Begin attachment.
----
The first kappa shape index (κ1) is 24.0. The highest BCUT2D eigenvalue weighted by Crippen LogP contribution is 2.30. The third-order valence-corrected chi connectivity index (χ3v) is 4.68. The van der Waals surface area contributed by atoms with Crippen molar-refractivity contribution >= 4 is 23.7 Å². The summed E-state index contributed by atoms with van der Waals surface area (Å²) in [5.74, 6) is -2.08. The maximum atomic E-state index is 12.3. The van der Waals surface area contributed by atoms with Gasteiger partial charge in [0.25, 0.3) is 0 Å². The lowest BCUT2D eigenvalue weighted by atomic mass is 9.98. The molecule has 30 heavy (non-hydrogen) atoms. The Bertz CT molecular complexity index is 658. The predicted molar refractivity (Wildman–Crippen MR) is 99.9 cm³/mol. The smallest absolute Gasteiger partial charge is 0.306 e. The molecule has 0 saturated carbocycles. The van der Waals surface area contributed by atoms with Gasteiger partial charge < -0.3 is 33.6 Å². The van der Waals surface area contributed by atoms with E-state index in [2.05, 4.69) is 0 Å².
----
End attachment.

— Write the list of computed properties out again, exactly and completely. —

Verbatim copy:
The first kappa shape index (κ1) is 24.0. The highest BCUT2D eigenvalue weighted by Crippen LogP contribution is 2.30. The third-order valence-corrected chi connectivity index (χ3v) is 4.68. The van der Waals surface area contributed by atoms with Crippen molar-refractivity contribution >= 4 is 23.7 Å². The summed E-state index contributed by atoms with van der Waals surface area (Å²) in [5.74, 6) is -2.08. The maximum atomic E-state index is 12.3. The van der Waals surface area contributed by atoms with Gasteiger partial charge in [0.25, 0.3) is 0 Å². The lowest BCUT2D eigenvalue weighted by atomic mass is 9.98. The molecule has 30 heavy (non-hydrogen) atoms. The Bertz CT molecular complexity index is 658. The predicted molar refractivity (Wildman–Crippen MR) is 99.9 cm³/mol. The smallest absolute Gasteiger partial charge is 0.306 e. The molecule has 0 saturated carbocycles. The van der Waals surface area contributed by atoms with Gasteiger partial charge < -0.3 is 33.6 Å². The van der Waals surface area contributed by atoms with E-state index in [2.05, 4.69) is 0 Å².